Interbrand has just released its annual listing of the Top 100 Global Brands. The full document is viewable here.
The biggest movers – by way of increased value – in this year’s survey include Apple (up 37%), Google (up 36%), and Blackberry (up 34%). The biggest losers this year were Harley-Davidson (down 24%), Toyota (down 16% - thanks, “unintended acceleration”), and Nokia (down 15% - thanks, Apple and Blackberry).
The annual Interbrand rankings, which are perhaps the best known and most well respected of several such annual brand valuations, are worth a full read, particularly Interbrand’s 10 Principals of Strong Brands. These qualities are essential for any brand, whether one of the global mega-brands profiled in the report or a new brand trying to get off the ground. Marketing folks would be wise to keep these principals in mind when developing their brands; not just because it gives you a better shot at inclusion in Interbrand’s well-publicized list, but because adherence to them can only benefit their brands in the long term.
- Intellectual Property
- Social Media
- Trademark Litigation
- Craft Brewing
- Medical Marijuana
- United States Patent and Trademark Office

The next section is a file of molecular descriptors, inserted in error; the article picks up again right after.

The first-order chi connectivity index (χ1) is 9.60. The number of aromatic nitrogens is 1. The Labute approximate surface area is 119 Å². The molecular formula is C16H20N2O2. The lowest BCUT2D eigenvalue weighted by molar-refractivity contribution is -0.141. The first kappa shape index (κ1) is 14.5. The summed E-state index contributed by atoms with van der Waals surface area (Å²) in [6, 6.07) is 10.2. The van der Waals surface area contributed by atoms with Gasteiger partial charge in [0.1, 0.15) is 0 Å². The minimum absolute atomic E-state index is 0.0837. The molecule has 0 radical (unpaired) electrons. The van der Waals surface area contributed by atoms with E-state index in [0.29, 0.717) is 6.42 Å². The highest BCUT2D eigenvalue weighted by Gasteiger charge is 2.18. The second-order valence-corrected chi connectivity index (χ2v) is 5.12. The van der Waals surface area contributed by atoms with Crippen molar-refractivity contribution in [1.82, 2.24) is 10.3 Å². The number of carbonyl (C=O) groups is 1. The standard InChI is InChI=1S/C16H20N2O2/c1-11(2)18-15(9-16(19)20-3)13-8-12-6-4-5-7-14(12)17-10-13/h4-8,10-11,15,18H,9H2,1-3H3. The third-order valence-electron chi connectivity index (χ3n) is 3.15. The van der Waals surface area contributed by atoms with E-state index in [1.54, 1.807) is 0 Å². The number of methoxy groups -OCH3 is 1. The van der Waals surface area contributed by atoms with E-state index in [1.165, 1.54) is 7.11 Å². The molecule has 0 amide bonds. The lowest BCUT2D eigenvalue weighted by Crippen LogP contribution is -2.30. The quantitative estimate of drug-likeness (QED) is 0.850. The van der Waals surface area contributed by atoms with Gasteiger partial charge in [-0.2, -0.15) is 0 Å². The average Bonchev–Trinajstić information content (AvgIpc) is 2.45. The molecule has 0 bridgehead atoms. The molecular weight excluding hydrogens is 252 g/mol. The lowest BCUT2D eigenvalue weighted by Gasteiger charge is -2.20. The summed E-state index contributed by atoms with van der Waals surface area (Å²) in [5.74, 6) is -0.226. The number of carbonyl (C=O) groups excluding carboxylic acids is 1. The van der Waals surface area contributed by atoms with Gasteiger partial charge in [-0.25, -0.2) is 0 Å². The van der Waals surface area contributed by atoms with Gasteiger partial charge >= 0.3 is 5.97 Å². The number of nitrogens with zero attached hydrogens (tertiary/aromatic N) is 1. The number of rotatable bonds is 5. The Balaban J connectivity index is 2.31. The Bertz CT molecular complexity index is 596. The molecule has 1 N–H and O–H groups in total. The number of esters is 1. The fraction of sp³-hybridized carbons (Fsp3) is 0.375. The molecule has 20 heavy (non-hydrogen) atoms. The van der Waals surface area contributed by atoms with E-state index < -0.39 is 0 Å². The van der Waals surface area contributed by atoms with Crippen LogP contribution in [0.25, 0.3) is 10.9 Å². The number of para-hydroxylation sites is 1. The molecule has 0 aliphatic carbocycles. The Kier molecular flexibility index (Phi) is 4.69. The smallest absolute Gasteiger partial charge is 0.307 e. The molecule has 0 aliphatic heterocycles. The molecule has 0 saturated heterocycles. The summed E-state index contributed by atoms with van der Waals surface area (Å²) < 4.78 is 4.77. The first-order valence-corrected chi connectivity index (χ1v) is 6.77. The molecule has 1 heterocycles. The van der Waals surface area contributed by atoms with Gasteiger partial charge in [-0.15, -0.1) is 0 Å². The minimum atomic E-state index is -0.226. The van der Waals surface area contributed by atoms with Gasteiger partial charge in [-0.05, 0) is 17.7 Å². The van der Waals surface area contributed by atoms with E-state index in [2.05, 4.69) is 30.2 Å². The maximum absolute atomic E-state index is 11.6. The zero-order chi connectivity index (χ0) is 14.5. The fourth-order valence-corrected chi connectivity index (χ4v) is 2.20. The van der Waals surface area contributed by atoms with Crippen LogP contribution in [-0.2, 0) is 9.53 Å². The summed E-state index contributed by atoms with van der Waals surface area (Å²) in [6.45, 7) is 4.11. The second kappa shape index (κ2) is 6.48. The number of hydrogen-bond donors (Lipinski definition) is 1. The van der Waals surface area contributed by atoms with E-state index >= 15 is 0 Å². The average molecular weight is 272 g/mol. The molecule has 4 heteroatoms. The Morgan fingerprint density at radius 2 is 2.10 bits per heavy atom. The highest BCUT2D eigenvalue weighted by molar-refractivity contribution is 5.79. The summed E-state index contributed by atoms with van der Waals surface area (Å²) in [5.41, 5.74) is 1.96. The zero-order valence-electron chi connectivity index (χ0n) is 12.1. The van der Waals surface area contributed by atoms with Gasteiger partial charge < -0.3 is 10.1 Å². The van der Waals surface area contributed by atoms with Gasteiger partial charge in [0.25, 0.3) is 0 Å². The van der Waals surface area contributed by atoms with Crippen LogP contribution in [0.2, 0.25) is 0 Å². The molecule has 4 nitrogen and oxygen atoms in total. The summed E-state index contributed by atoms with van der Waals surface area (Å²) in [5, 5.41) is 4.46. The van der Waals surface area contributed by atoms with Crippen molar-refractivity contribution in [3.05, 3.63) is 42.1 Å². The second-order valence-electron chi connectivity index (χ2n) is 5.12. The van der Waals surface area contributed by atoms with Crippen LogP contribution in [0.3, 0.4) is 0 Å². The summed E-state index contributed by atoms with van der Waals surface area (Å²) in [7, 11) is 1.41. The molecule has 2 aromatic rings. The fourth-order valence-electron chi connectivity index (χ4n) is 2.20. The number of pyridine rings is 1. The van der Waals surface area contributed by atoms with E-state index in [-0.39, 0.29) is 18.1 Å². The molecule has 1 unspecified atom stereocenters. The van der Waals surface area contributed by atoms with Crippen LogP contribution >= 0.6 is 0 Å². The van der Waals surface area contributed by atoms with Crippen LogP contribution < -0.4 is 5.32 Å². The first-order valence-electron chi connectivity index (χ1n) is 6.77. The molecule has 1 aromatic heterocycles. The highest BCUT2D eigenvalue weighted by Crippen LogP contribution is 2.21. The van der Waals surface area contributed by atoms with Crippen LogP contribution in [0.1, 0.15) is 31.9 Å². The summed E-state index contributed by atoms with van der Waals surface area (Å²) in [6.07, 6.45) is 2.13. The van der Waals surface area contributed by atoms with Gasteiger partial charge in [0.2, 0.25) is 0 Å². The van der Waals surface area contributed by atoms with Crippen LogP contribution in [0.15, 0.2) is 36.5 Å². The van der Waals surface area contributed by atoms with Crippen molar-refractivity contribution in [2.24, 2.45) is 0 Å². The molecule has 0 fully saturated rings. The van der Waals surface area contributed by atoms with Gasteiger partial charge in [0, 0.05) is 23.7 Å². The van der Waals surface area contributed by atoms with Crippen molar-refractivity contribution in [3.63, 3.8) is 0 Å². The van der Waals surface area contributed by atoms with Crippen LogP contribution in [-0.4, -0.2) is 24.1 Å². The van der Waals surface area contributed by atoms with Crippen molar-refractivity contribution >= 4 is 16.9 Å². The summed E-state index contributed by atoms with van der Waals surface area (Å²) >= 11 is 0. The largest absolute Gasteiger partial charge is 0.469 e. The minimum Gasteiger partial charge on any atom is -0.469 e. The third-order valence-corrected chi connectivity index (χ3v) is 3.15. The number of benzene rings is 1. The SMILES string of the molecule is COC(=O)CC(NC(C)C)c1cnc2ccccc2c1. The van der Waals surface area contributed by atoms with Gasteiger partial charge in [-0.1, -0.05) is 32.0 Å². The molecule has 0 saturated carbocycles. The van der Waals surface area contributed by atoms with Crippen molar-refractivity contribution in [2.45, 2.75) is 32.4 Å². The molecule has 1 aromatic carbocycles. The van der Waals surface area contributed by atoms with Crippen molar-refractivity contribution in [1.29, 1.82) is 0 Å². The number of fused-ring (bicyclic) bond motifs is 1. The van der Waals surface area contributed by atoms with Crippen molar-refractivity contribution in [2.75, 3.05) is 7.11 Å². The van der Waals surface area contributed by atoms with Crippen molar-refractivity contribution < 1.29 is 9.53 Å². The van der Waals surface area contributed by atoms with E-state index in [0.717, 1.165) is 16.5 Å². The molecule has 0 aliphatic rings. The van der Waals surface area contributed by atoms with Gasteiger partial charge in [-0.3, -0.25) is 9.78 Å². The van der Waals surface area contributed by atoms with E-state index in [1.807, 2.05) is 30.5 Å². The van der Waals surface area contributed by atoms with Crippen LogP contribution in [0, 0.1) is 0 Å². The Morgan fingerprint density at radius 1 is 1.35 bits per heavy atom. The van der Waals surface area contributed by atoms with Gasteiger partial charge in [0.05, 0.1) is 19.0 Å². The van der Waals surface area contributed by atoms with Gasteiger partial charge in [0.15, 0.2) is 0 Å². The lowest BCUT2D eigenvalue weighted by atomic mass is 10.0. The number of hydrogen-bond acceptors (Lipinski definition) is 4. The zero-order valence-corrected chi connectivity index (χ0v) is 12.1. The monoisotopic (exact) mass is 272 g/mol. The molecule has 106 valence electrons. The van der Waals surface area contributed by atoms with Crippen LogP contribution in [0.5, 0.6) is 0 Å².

- Trademark Trial and Appeal Board
- Registered Trademark
- Federal Trademark
- Amazon's Brand Registry
- Medical Cannabis Dispensaries
- Drug Enforcement Agency
- Uniform Trade Secrets Act
- E-Discovery Case Law
- Regulation Fair Disclosure
- Securities Law
- Securities Regulation
- Don’t end up on The Elf on the Shelf’s naughty list!
- Stay Out of Trouble With the Federal Trade Commission
- "Aloha Poke": Social Media and Consumer Perception are Part of the Trademark Enforcement Equation
- Could Any Old Yahoo Nab Chief Wahoo?
- Trademark Registration Practice is Officially…umm…Well, You’ll See
- Booze is Booze, Right? Not so fast...
- Did A Neural Network Just Solve Craft Brewing's Trademark Problems?
- Enroll in Amazon’s Brand Registry 2.0… But Only if You Own a Registered Trademark
- Fiona Versus the Counterfeiters: What About Her Rights?
- Choice of Law and Trademark License Agreements: Rethinking Delaware as an Appropriate Jurisdiction